, enzyme activity and pericarp characteristics, the shelf life of chestnuts is very limited ( Correia et al., 2009 ). Therefore, chestnuts are frozen, cold stored, or dried to extend their storage period. However, the nuts have a high moisture content and
Engin Ertan, Esra Erdal, Gülsüm Alkan, and Burak E. Algül
Ibrahim Demir and Kazim Mavi
Differences in the field emergence of seed lots with high laboratory germination or in germination after storage are referred to as seed vigor ( Dornbos, 1995 ; TeKrony, 2003 ), a concept that comprises various aspects of quality and indicates
Qingqing Duan, Ye Lin, Wu Jiang, and Danfeng Huang
decrease the quality caused by temperature and light stress. Providing light during storage could extend the storability of seedlings of many horticultural species, even at very low light intensity ( Justus and Kubota, 2010 ; Kubota et al., 2002 ; Park
Charles F. Forney
extended storage and marketing periods. However, for a variety of known and unknown reasons, successful storage of fresh cranberries has been variable and fruit loss is often excessive. Unlike most fruit, the optimum conditions for the storage of fresh
Charles F. Forney
High-quality cranberry (Vaccinium macrocarpon) fruit are required to fulfil the growing markets for fresh fruit. Storage losses of fresh cranberries are primarily the result of decay and physiological breakdown. Maximizing quality and storage life of fresh cranberries starts in the field with good cultural practices. Proper fertility, pest management, pruning, and sanitation all contribute to the quality and longevity of the fruit. Mechanical damage in the form of bruising must be minimized during harvesting and postharvest handling, including storage, grading, and packaging. In addition, water-harvested fruit should be removed promptly from the bog water. Following harvest, fruit should be cooled quickly to an optimum storage temperature of between 2 and 5 °C (35.6 and 41.0 °F). The development of improved handling, refined storage conditions, and new postharvest treatments hold promise to extend the storage life of fresh cranberries.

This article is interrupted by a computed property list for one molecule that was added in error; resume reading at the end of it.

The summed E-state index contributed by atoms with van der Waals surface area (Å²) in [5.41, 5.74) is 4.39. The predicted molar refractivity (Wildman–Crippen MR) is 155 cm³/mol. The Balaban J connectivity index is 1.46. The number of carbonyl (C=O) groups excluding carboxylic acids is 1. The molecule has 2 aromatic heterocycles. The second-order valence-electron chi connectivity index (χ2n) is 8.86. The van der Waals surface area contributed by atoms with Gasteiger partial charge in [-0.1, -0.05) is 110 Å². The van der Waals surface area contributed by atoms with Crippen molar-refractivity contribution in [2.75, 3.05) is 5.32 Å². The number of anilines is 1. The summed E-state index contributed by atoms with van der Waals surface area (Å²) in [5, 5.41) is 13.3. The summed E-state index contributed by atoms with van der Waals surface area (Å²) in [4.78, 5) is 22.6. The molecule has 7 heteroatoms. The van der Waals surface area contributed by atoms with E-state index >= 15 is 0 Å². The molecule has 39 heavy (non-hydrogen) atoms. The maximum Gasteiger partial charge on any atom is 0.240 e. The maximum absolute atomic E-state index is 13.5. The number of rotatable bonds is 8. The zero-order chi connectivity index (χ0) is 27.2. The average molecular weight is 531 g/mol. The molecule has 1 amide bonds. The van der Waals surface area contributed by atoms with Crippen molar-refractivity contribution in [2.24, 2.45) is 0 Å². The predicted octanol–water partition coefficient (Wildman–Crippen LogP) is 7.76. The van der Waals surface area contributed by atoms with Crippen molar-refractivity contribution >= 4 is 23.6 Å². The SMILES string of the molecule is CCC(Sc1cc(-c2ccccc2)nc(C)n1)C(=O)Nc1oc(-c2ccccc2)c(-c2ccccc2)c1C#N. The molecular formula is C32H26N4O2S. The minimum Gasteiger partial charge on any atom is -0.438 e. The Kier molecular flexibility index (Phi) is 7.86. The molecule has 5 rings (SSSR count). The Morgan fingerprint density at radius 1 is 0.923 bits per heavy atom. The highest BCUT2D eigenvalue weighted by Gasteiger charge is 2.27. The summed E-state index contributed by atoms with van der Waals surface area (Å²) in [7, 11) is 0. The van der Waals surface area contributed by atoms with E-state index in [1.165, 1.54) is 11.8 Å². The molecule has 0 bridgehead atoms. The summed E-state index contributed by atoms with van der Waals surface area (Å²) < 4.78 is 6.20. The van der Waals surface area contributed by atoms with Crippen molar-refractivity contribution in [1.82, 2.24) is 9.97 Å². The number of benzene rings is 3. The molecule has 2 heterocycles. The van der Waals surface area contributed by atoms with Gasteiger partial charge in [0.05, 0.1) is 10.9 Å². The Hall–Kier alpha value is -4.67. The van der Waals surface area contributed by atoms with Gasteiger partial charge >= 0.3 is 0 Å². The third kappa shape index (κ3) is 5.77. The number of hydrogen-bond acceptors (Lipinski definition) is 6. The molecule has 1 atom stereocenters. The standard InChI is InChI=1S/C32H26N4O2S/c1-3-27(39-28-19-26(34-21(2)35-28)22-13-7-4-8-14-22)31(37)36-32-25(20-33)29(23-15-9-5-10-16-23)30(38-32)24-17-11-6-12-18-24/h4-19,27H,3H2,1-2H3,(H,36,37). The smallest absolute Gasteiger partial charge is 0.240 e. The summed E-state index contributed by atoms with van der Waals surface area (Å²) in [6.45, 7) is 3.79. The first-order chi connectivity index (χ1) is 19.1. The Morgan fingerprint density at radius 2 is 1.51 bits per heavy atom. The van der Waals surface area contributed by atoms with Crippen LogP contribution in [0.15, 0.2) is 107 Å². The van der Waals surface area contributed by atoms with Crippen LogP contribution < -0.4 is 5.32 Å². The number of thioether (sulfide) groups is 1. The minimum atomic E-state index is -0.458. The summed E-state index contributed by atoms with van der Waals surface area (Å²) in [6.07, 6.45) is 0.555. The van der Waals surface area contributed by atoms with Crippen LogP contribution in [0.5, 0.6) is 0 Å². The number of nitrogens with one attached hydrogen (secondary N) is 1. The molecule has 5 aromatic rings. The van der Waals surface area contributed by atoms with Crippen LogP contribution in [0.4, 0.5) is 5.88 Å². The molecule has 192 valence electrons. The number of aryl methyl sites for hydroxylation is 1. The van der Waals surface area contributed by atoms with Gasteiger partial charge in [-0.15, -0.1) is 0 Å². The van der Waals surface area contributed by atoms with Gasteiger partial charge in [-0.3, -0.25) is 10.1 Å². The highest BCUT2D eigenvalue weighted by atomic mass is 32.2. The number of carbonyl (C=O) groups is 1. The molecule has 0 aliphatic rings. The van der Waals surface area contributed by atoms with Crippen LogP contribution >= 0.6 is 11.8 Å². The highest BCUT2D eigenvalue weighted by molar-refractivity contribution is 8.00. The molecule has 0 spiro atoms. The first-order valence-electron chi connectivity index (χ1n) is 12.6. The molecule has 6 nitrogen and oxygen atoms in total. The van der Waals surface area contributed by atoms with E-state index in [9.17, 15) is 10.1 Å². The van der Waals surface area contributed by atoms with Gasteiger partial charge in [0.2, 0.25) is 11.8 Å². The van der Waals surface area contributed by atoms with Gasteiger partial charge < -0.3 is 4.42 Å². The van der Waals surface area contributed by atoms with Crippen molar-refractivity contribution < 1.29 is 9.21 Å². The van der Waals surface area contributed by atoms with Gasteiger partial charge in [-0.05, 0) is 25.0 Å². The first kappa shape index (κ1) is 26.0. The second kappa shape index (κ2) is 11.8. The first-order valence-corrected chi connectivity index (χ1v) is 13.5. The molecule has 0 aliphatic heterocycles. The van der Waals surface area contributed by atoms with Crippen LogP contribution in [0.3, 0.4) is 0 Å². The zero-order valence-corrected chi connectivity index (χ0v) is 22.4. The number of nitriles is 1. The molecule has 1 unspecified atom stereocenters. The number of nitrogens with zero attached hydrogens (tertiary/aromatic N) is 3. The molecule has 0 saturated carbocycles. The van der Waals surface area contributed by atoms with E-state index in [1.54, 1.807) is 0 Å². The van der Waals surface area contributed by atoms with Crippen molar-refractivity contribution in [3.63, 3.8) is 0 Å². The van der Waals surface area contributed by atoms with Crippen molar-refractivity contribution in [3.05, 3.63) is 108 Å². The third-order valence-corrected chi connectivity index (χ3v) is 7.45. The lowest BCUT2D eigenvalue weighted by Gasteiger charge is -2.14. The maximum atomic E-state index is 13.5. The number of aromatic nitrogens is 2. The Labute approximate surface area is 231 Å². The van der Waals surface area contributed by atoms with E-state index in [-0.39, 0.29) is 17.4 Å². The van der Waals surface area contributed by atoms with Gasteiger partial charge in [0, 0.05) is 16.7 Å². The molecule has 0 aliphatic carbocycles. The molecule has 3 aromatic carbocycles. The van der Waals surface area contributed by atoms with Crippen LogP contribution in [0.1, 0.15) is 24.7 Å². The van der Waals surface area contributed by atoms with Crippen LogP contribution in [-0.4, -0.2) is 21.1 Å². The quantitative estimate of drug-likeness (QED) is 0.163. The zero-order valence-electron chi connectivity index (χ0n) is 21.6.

Sven Verlinden, Silvanda M. Silva, Robert C. Herner, and Randolph M. Beaudry
plants, the storage carbohydrates are primarily fructans, which are located in the roots ( Shiomi, 1993 ). Mobilization in support of spear growth is initiated by hydrolysis of fructans to sucrose and subsequent transport of the sucrose to the above
Jennifer R. DeEll, Clément Vigneault, Frédérique Favre, Timothy J. Rennie, and Shahrokh Khanizadeh
The objective of this research was to evaluate the effects of vacuum cooling and temperature on the quality and storage life of mung bean sprouts (Vigna radiata L. Wilczek). Sprouts in micro-perforated bags were either not precooled or vacuum cooled to 9, 6, or 3 °C, and stored for 7 days at 1, 3, or 6 °C. Vacuum-cooled bean sprouts lost more weight than sprouts not precooled, and the weight loss was greater when the sprouts were cooled to lower temperatures. However, the total loss never exceeded 5% and no apparent signs of shrivel were observed. Vacuum cooling resulted in greater product freshness after 4 days of storage, but the effect was nonsignificant after 7 days. Storage temperature had greater influence on bean sprout quality than did cooling temperature, with greater freshness and whiter hypocotyls at the lower temperatures. However, blackening of cotyledons increased as the storage temperature decreased.